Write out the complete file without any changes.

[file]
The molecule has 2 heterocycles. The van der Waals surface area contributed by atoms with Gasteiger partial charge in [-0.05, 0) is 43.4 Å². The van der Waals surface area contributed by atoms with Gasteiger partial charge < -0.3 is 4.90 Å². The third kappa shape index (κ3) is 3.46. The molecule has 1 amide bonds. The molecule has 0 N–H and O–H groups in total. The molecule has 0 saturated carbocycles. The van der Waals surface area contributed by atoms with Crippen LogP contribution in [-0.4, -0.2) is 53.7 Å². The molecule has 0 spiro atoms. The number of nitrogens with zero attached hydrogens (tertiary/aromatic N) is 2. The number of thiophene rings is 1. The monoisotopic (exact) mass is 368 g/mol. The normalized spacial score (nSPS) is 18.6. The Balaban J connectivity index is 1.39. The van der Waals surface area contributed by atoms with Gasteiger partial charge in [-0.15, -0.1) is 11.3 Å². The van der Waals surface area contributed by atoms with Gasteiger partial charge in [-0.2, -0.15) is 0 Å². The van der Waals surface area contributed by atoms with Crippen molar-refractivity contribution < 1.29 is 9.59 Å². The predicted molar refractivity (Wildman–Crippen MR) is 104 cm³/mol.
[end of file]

The molecule has 2 heterocycles. The van der Waals surface area contributed by atoms with Gasteiger partial charge in [-0.05, 0) is 43.4 Å². The van der Waals surface area contributed by atoms with Gasteiger partial charge < -0.3 is 4.90 Å². The third kappa shape index (κ3) is 3.46. The molecule has 1 amide bonds. The molecule has 0 N–H and O–H groups in total. The molecule has 0 saturated carbocycles. The van der Waals surface area contributed by atoms with Crippen LogP contribution in [-0.4, -0.2) is 53.7 Å². The molecule has 0 spiro atoms. The number of nitrogens with zero attached hydrogens (tertiary/aromatic N) is 2. The number of thiophene rings is 1. The monoisotopic (exact) mass is 368 g/mol. The normalized spacial score (nSPS) is 18.6. The Balaban J connectivity index is 1.39. The van der Waals surface area contributed by atoms with Gasteiger partial charge in [-0.15, -0.1) is 11.3 Å². The van der Waals surface area contributed by atoms with Gasteiger partial charge in [-0.2, -0.15) is 0 Å². The van der Waals surface area contributed by atoms with Crippen molar-refractivity contribution < 1.29 is 9.59 Å². The predicted molar refractivity (Wildman–Crippen MR) is 104 cm³/mol.